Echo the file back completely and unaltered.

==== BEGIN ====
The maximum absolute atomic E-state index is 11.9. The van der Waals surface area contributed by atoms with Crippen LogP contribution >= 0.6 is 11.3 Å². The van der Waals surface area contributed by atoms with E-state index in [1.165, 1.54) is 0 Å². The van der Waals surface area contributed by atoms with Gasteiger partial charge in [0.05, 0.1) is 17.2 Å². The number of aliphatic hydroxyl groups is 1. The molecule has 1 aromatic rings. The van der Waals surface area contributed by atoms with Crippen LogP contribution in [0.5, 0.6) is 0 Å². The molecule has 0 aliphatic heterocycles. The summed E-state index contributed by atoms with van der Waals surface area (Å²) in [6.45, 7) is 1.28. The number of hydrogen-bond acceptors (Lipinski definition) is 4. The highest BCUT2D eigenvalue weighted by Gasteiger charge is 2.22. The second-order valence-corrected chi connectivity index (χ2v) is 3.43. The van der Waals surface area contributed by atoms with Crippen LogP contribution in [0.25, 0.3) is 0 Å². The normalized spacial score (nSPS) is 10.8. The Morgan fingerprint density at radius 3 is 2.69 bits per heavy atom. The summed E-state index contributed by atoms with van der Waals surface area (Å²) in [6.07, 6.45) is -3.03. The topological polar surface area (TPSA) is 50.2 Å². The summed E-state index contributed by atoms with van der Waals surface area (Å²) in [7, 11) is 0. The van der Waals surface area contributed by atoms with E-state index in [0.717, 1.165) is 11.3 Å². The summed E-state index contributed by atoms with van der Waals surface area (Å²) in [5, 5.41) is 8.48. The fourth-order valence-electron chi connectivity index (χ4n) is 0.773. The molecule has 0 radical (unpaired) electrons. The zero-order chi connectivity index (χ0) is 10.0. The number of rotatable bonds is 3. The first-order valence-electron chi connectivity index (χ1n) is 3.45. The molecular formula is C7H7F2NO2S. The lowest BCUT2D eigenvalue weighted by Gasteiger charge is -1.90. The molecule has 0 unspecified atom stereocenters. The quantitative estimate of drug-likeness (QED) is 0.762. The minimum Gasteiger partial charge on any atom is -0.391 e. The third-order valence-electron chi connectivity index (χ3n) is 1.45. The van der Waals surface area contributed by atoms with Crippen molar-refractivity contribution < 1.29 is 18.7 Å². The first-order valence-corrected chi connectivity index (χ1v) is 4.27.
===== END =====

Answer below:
The maximum absolute atomic E-state index is 11.9. The van der Waals surface area contributed by atoms with Crippen LogP contribution >= 0.6 is 11.3 Å². The van der Waals surface area contributed by atoms with E-state index in [1.165, 1.54) is 0 Å². The van der Waals surface area contributed by atoms with Gasteiger partial charge in [0.05, 0.1) is 17.2 Å². The number of aliphatic hydroxyl groups is 1. The molecule has 1 aromatic rings. The van der Waals surface area contributed by atoms with Crippen LogP contribution in [0.5, 0.6) is 0 Å². The molecule has 0 aliphatic heterocycles. The summed E-state index contributed by atoms with van der Waals surface area (Å²) in [6.45, 7) is 1.28. The number of hydrogen-bond acceptors (Lipinski definition) is 4. The highest BCUT2D eigenvalue weighted by Gasteiger charge is 2.22. The second-order valence-corrected chi connectivity index (χ2v) is 3.43. The van der Waals surface area contributed by atoms with Crippen LogP contribution in [0.25, 0.3) is 0 Å². The normalized spacial score (nSPS) is 10.8. The Morgan fingerprint density at radius 3 is 2.69 bits per heavy atom. The summed E-state index contributed by atoms with van der Waals surface area (Å²) in [6.07, 6.45) is -3.03. The topological polar surface area (TPSA) is 50.2 Å². The summed E-state index contributed by atoms with van der Waals surface area (Å²) in [7, 11) is 0. The van der Waals surface area contributed by atoms with E-state index in [0.717, 1.165) is 11.3 Å². The summed E-state index contributed by atoms with van der Waals surface area (Å²) in [5, 5.41) is 8.48. The fourth-order valence-electron chi connectivity index (χ4n) is 0.773. The molecule has 0 radical (unpaired) electrons. The zero-order chi connectivity index (χ0) is 10.0. The number of rotatable bonds is 3. The first-order valence-electron chi connectivity index (χ1n) is 3.45. The molecular formula is C7H7F2NO2S. The lowest BCUT2D eigenvalue weighted by Gasteiger charge is -1.90. The molecule has 0 unspecified atom stereocenters. The quantitative estimate of drug-likeness (QED) is 0.762. The minimum Gasteiger partial charge on any atom is -0.391 e. The third-order valence-electron chi connectivity index (χ3n) is 1.45. The van der Waals surface area contributed by atoms with Crippen molar-refractivity contribution < 1.29 is 18.7 Å². The first-order valence-corrected chi connectivity index (χ1v) is 4.27.